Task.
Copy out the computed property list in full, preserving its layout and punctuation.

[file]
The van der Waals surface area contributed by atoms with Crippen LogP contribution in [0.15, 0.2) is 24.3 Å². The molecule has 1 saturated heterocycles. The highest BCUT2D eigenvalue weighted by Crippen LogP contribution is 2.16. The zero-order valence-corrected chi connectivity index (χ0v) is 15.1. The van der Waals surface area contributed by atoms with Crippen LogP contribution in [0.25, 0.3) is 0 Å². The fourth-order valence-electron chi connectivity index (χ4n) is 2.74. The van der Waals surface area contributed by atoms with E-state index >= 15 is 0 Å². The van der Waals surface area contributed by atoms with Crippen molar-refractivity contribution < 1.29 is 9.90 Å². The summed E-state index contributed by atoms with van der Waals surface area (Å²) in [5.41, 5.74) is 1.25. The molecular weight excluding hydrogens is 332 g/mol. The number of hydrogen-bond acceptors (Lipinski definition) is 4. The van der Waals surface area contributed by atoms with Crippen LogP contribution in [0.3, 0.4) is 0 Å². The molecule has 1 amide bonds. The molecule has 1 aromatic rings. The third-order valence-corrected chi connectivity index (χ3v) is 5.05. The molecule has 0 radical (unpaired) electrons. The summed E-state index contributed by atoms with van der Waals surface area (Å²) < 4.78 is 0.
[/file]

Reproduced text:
The van der Waals surface area contributed by atoms with Crippen LogP contribution in [0.15, 0.2) is 24.3 Å². The molecule has 1 saturated heterocycles. The highest BCUT2D eigenvalue weighted by Crippen LogP contribution is 2.16. The zero-order valence-corrected chi connectivity index (χ0v) is 15.1. The van der Waals surface area contributed by atoms with Crippen LogP contribution in [0.25, 0.3) is 0 Å². The fourth-order valence-electron chi connectivity index (χ4n) is 2.74. The van der Waals surface area contributed by atoms with E-state index >= 15 is 0 Å². The van der Waals surface area contributed by atoms with Crippen molar-refractivity contribution < 1.29 is 9.90 Å². The summed E-state index contributed by atoms with van der Waals surface area (Å²) in [5.41, 5.74) is 1.25. The molecular weight excluding hydrogens is 332 g/mol. The number of hydrogen-bond acceptors (Lipinski definition) is 4. The van der Waals surface area contributed by atoms with Crippen LogP contribution in [0.3, 0.4) is 0 Å². The molecule has 1 amide bonds. The molecule has 1 aromatic rings. The third-order valence-corrected chi connectivity index (χ3v) is 5.05. The molecule has 0 radical (unpaired) electrons. The summed E-state index contributed by atoms with van der Waals surface area (Å²) < 4.78 is 0.